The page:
How do you measure a horses life?

Is it in competitions won? Purses earned? Ribbon’s hanging? Or live’s touched?

I surround myself with some pretty phenomenal horsemen and women. Living in Lexington, Kentucky, I get to be with the best of the best. The best breeders, the best veterinarians, the best blacksmiths, and the best staff.

We spend our days, our nights, our lives caring for animals. Only to us, these animals are not just entities. They are so much more. They are our bread and butter, our stock market, our friends, and after 100-hour weeks, missed weddings, lack of sleep, and lack of relationships, they become our families.

Our days are consumed by what most assume are trivial activities – fixing a fence, mucking a stall, repairing a tractor. It is such a strange life to the outside. Words like meconium, hippomane, breast collar, and batwing are normal dinner conversation – if we can actually get off the farm to interact with others. Beers are gulped as the foaling season is discussed.

And as the beers go down, we begin to discuss the great’s. Of course there is always the one person at the table who gets to declare that they foaled John Henry, or that they once galloped Game on Dude. The person who gets to say they were there the day that Affirmed won the Triple Crown, or led The Green Monkey to the ring.

But normally, the horses that consume our dreams and haunt our conversations are horses who’s names that many may not have ever heard. Broodmares who provided us our first “big sale” – even if it was only $25,000. Fillies that we brought into the world who may not have won the Oaks, but put food on our table’s as breeders. Colt’s who didn’t hit their stride until their four year old year. Who may not be millionaires, but who hit the board Every. Damn. Time. I have these horses. Horses like Hazard’s of Love, and Hit Girl, and even Firehouse Red. You might not have heard of them, but they are mine. They are the one’s who’s stories I get to relish with friends over a beer.

We lost one of those hidden great’s last week. A mare whom many of us young bucks wouldn’t remember, whose name does not adorn a street sign in Lexington, Kentucky. A mare who ran in TWENTY TWO stakes races, three G1’s, and won over $600,000. A mare who won the G1 Ballerina Stakes at Saratoga, who won 14 of her 34 starts, and hit the board in another seven. These are the fact’s that we as an industry regurgitate to the outside. But to the insiders, the old boy’s club of the Thoroughbred Industry, the people who will never be interviewed on Derby Day or analyzed on The Today Show, she was so much more.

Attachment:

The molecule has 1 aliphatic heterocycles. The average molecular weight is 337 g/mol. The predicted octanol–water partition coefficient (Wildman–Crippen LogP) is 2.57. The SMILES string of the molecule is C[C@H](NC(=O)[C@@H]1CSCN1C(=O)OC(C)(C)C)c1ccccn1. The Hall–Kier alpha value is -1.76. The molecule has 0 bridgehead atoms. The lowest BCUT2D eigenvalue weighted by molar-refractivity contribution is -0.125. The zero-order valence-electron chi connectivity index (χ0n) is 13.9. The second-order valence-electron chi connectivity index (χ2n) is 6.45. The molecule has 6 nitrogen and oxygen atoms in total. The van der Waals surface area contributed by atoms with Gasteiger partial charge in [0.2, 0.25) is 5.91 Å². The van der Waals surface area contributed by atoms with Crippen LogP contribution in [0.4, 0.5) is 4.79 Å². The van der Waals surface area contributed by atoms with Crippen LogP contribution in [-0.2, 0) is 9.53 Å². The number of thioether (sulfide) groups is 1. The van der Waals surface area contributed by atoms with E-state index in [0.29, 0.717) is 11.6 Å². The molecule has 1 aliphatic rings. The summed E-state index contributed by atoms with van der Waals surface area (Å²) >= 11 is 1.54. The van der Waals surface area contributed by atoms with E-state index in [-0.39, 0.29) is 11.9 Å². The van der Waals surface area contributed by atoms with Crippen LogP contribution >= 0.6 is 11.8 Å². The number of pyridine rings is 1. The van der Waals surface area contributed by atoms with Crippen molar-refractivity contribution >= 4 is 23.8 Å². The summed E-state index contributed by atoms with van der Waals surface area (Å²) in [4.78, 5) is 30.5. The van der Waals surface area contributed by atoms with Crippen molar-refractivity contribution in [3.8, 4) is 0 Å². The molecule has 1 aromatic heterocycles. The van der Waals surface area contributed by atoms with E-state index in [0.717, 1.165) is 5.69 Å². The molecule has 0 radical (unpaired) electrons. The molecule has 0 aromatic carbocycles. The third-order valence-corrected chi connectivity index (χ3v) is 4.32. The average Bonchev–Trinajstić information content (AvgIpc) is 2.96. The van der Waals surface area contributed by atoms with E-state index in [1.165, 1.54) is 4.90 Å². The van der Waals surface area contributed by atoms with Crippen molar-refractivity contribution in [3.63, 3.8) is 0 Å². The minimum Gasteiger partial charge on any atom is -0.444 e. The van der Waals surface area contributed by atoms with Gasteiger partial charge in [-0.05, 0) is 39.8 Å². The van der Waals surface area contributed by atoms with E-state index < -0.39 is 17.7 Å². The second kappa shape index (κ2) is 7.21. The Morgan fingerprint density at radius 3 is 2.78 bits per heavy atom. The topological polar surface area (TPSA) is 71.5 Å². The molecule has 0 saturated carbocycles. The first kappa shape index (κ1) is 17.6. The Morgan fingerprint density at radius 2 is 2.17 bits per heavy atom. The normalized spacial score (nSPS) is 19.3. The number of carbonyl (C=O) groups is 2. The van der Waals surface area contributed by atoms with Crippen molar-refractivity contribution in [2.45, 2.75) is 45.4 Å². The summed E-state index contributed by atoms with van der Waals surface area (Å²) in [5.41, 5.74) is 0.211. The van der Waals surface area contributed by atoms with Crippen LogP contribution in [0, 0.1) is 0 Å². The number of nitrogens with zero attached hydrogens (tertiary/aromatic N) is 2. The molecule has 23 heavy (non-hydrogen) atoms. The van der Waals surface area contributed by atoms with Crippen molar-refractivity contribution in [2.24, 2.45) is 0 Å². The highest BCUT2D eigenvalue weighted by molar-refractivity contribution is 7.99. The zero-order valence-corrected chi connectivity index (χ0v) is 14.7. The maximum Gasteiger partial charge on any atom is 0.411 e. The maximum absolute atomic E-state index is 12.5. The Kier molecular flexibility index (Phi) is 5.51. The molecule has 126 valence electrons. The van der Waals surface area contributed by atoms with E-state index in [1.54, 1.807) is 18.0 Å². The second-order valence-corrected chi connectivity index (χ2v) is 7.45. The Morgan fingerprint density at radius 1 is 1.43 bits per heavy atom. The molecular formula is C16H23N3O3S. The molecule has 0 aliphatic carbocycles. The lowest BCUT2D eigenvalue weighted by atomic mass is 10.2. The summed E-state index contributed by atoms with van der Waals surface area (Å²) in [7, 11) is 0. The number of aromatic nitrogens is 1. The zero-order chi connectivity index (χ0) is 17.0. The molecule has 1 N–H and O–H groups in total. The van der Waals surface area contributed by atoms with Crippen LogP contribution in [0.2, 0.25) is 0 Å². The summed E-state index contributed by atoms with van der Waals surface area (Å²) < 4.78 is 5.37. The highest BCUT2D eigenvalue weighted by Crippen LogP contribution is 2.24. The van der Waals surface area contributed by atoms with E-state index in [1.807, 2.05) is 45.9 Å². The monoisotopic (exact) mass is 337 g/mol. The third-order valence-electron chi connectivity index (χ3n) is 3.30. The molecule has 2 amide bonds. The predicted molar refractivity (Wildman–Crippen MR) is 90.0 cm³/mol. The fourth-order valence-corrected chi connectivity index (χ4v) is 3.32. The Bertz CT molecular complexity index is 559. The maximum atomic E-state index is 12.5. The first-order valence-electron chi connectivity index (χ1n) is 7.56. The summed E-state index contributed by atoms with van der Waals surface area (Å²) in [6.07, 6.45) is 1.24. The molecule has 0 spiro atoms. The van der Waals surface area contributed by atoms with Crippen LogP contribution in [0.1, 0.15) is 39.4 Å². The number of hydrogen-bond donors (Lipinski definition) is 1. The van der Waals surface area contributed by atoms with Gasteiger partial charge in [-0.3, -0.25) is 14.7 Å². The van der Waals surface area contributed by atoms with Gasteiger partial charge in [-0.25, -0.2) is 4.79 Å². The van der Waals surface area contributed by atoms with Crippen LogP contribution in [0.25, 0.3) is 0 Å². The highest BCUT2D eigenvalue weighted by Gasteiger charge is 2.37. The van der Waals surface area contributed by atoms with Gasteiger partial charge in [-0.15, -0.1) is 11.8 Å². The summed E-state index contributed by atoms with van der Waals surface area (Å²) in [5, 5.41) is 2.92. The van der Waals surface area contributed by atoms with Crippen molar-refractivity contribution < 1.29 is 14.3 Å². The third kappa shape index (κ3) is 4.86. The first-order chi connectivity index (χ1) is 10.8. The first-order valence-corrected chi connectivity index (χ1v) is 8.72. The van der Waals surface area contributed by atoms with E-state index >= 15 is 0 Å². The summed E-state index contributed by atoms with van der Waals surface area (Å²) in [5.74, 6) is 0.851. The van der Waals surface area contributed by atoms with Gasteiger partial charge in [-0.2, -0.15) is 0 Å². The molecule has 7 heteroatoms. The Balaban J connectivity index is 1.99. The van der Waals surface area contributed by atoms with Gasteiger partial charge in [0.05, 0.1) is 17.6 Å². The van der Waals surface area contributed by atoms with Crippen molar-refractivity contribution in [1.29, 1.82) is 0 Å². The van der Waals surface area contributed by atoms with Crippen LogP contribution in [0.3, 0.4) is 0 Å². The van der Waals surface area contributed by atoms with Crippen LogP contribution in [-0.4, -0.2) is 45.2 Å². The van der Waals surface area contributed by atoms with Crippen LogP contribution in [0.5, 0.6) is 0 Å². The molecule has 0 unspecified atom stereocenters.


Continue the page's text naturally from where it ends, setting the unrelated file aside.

Feel the Beat 3

Feel the Beat galloping strong.  Photo by Bob Coglianese.

Feel the Beat left us last week, with those who knew her best surrounding her. She might have not adorned the winner’s circle in 27 years, she might not have produced a foal in ten, but she was regarded with extreme respect, and extreme love. Immediately after she was put down at the age of 31, the daughter-in-law of her owner messaged me. Questioning why it is that we never hear of these stories? Why is everything published about “us”, the “we” of the thoroughbred breeder’s negative? Or if it isn’t negative, it is about a Derby winner, a sale’s topper, a millionaire. It is never the other’s.

These mares, like Feel the Beat, are the true superstars of our industry. These warhorses, who pass on their heart, their endurance, and their legacy onto others. Their lives deserve the same level of respect, the same fanfare of a farewell when they leave us. But they don’t. They simply slip away, acknowledged and grieved by only those who knew them in their last few years, and nothing else.

Pennland Farms did not have to buy this mare for $1,200 at the Fasig sale in 2005. She was 20 years old, she was barren, and she would not reproduce for them. They did not get her for some get-rich scheme. To a financial advisor, this probably wasn’t the most intelligent money spent. This was a smaller operation, one that relied on their horses producing strong, healthy foals. But the owner of Pennland Farm wasn’t investing in his own future, instead, he was securing her’s.

This mare, Feel the Beat, had done for his family and his farm, more than enough. He had owned her sister Whitebread, as well as Whitebread’s daughters. These horses had paid for the mortgage, the feed, the bills. And while it is assumed that these horses are viewed as entities, for him it was different.

Feel the Bet 2

Feel the Beat winning the G1 Ballerina S.  Photo by Bob Coglianese.